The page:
Therefore,  do not attempt radiationally-cooled refractory heat protection designs for entry speeds exceeding about 10 km/s.  They won't work well (or at all) in practice.  Ablative protection becomes pretty much your only feasible and practical choice.

Heat Conduction Into The Interior

This is a cooling mechanism for the exposed surface,  and a heating mechanism for the interior structure.  In effect,  you are conducting heat from the high surface temperature through multiple layers of varying thermal conductivity and thickness,  to the interior at some suitable "sink" temperature. 

The amount of heat flow conducted inward in steady state depends upon the temperature difference and the effective thermal resistance of the conduction path.  The electrical analog is quite close,  with current analogous to heat flow rate per unit area,  voltage drop analogous to temperature difference,  and resistance analogous to thermal resistance. 

In the electrical analogy to 2-D heat transfer,  conductance which is the inverse of resistance is analogous to a thermal conductance which is a thermal conductivity divided by a thickness

Resistances in series sum to an overall effective resistance,  so the effective thermal resistance is the sum of several inverted thermal conductances,  one for each layer. Each resistance sees the same current,  analogous to each thermal resistance layer seeing the same thermal flux,  at least in the 2-D planar geometry.

Like voltage/effective resistance = current,  heat flow per unit area (heat flux) is temperature drop divided by effective overall thermal resistance.  (The geometry effect gets a bit more complicated than just thickness in cylindrical geometries.)  In 2-D:

qcond = (Tsurf - Tsink)/effective overall thermal resistance

For this the effective overall thermal resistance is the sum of the individual layer resistances,  each in turn inverted from its thermal conductance form k/t:

eff. th. resistance (2-D planar) = sum by layers of layer thickness/layer thermal conductivity

Using the electrical analogy, the current (heat flux) is the voltage pressure (temperature difference) divided by the net effective resistance (thermal resistance).  The voltage drop (temperature drop) across any one resistive element (layer) is that element's resistance (layer thermal resistance) multiplied by the current (heat flux).  See Figure 4.

 Figure 4 – Modeling the Thermal Resistances of Multiple Layers for Conduction

What that says is that for a given layering with different thicknesses and thermal conductivities,  there will be a calculable heat flux for a given overall temperature difference. Each layer has its own temperature drop once the heat flux is known,  and the sum of these temperature drops for all layers is the overall temperature drop. 

Any layer with a high thermal resistance will have a high temperature drop,  and vice versa. High thermal resistance correlates with high thickness,  and with low thermal conductivity.  A high temperature drop over a short thickness (a high thermal gradient) requires a very low thermal conductivity indeed,  essentially about like air itself.

On the other hand,  any high-density material (like the monolithic ceramics) will have high thermal conductivity,  and thus the thermal gradients it can support are inherently very modest.  Such parts trend toward isothermal behavior.  Their high meltpoint does you little practical good,  if there is no way to hang onto the "cool" end of the part.  In point of fact,  there may not be much of a “cool” end.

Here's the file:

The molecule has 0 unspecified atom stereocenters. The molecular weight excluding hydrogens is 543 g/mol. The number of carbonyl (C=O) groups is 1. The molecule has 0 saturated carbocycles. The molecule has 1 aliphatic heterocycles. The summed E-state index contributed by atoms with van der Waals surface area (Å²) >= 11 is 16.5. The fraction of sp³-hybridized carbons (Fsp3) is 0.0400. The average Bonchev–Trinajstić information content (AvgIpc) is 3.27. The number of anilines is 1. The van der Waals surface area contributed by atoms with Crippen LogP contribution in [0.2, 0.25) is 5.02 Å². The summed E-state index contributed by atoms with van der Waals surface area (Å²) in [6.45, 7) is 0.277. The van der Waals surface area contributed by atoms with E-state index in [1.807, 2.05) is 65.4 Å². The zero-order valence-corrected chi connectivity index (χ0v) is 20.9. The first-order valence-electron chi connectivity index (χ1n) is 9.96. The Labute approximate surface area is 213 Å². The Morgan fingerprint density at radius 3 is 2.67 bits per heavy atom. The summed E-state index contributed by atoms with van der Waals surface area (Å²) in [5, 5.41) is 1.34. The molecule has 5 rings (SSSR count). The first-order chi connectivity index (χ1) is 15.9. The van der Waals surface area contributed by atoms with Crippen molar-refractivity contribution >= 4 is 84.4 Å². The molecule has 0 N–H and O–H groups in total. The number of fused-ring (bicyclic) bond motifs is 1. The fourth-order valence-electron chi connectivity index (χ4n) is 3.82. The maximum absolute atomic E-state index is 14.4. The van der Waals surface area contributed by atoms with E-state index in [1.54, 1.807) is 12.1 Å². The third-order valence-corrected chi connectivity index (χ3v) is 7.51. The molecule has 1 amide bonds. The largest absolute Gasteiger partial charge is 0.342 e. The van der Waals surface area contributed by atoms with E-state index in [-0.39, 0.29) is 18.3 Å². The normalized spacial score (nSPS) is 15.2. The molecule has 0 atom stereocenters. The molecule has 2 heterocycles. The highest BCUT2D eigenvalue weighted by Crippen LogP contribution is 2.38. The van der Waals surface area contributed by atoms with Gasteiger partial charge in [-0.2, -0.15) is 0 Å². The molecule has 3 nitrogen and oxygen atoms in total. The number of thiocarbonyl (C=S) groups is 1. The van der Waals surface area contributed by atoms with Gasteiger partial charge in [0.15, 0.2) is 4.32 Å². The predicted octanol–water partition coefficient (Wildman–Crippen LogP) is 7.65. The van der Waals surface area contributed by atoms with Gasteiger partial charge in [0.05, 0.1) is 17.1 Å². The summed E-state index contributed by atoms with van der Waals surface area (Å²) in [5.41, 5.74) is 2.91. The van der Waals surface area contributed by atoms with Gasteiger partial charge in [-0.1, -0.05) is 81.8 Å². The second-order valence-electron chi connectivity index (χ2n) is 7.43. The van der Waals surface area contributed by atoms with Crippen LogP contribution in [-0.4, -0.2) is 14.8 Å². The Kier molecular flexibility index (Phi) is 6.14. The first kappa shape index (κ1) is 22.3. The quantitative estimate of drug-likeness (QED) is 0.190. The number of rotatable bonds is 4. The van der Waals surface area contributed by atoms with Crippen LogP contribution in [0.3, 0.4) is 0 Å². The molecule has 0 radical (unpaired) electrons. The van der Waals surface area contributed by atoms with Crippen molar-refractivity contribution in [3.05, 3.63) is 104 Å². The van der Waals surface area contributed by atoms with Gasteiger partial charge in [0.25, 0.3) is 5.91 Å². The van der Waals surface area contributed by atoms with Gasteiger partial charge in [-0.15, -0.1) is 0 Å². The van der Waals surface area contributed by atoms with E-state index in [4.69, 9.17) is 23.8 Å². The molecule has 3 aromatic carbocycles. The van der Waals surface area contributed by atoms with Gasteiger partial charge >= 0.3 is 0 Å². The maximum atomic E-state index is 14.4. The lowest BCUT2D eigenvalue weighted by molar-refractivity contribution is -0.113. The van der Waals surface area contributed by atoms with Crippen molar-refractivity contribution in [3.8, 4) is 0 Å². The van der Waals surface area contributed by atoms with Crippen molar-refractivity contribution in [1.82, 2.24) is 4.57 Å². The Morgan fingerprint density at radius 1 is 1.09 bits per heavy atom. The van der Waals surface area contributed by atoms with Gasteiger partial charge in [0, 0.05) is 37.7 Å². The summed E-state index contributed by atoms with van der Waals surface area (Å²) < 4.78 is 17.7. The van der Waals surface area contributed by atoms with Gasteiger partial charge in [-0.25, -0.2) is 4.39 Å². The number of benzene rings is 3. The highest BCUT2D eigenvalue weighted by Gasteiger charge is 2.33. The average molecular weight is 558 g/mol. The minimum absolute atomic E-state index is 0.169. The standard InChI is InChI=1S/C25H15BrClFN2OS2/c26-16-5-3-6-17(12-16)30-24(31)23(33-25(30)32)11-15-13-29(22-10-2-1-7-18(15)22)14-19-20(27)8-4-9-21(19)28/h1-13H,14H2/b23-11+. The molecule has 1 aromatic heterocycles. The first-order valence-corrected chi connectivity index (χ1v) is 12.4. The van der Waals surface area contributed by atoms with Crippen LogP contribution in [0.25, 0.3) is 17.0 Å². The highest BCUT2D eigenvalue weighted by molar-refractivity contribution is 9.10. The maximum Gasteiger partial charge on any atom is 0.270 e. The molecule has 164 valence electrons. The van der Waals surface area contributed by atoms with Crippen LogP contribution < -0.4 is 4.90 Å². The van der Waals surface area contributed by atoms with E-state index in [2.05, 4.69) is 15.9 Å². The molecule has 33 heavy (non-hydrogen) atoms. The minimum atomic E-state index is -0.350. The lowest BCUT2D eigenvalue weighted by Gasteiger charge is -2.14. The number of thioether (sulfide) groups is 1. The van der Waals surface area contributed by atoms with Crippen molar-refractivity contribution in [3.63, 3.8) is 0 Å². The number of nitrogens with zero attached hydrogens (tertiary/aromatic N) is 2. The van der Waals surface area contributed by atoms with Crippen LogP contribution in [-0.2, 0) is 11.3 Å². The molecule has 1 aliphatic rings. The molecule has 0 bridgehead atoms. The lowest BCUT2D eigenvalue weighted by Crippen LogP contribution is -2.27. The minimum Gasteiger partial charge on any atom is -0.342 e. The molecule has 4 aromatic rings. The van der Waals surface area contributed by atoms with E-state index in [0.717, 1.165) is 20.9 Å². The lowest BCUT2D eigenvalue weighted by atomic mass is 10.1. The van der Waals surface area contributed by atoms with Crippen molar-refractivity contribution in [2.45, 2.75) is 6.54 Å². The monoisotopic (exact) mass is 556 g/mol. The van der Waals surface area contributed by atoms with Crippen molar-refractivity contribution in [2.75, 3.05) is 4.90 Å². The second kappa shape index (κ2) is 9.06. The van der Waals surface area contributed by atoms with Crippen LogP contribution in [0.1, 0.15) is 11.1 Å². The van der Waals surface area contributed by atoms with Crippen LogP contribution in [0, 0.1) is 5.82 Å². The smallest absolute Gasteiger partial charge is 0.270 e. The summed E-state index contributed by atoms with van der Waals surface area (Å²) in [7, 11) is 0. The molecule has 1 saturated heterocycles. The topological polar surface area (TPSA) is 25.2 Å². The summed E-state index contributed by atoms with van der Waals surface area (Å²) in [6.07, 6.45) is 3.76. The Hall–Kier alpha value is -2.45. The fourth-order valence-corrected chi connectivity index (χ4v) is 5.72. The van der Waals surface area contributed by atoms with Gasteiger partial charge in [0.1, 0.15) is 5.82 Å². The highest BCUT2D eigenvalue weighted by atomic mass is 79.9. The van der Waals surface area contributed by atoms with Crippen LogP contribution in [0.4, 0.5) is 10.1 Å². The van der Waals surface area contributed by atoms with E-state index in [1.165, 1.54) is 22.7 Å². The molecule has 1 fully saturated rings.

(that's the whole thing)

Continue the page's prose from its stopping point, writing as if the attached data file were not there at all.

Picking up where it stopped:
Active Liquid Cooling

In effect,  this is little different than the all-solid heat conduction into a fixed-temperature heat sink,  as described just above.  The heat sink temperature becomes the allowable coolant fluid temperature,  and the last “layer” is the thermal boundary layer between the solid wall and the bulk coolant fluid.  The thermal conductance of this thermal boundary layer is just its “film coefficient” (or “heat transfer coefficient”).  The simple inverse of this film coefficient is the thermal resistance of that boundary layer.  See Figure 5.

 Figure 5 – Modifying the Thermal Conduction Model for Active Liquid Cooling

The main thing to worry about here is the total mass of coolant mcoolant recirculated,  versus the time integral (for the complete entry event) of the heating load conducted into it.  That heat is going to raise the temperature of the coolant mass  and indirectly the pressure at which it must operate.  That last is to prevent boiling of the coolant. 

∫ qcond dt = mcoolant Cv (Tfinal – Tinitial)  where Tfinal is the max allowable Tsink

Balancing the Heat Flows: Energy Conservation

A patch of heat shielding area sees convective heating from air friction,  and may see significant radiation heating if the entry speed is high enough.  That same patch can conduct into the interior,  and it can radiate to the environment,  if the adjacent stream isn't opaque to that radiation.  If the heat shield is an ablative,  some of the heating rate can go into the latent heat of ablation.  See Figure 6.

 Figure 6 – The Energy Conservation Balance

The correlations for convective and radiation stagnation heating given above depend upon vehicle speed,  not plasma temperature.  The equation for conduction into the interior depends upon the surface and interior temperatures.  Re-radiation to the environment depends upon the surface and environmental temperatures.  Of these,  both the environmental and heat sink temperatures are known fixed quantities.